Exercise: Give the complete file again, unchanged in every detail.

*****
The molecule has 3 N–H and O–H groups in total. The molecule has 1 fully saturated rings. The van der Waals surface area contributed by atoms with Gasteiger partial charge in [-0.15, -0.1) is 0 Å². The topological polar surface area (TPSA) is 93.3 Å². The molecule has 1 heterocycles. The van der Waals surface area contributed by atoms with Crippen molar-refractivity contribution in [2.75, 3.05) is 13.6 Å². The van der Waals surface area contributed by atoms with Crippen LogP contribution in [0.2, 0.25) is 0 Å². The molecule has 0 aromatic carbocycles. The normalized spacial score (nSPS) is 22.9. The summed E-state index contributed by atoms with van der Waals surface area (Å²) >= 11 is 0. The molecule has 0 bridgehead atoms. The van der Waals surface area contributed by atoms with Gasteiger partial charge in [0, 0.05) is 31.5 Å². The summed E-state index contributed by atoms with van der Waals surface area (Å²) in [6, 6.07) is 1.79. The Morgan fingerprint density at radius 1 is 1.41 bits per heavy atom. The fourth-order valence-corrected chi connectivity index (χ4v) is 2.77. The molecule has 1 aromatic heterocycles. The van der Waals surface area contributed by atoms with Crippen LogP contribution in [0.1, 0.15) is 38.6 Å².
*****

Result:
The molecule has 3 N–H and O–H groups in total. The molecule has 1 fully saturated rings. The van der Waals surface area contributed by atoms with Gasteiger partial charge in [-0.15, -0.1) is 0 Å². The topological polar surface area (TPSA) is 93.3 Å². The molecule has 1 heterocycles. The van der Waals surface area contributed by atoms with Crippen molar-refractivity contribution in [2.75, 3.05) is 13.6 Å². The van der Waals surface area contributed by atoms with Crippen LogP contribution in [0.2, 0.25) is 0 Å². The molecule has 0 aromatic carbocycles. The normalized spacial score (nSPS) is 22.9. The summed E-state index contributed by atoms with van der Waals surface area (Å²) >= 11 is 0. The molecule has 0 bridgehead atoms. The van der Waals surface area contributed by atoms with Gasteiger partial charge in [0, 0.05) is 31.5 Å². The summed E-state index contributed by atoms with van der Waals surface area (Å²) in [6, 6.07) is 1.79. The Morgan fingerprint density at radius 1 is 1.41 bits per heavy atom. The fourth-order valence-corrected chi connectivity index (χ4v) is 2.77. The molecule has 1 aromatic heterocycles. The van der Waals surface area contributed by atoms with Crippen LogP contribution in [0.1, 0.15) is 38.6 Å².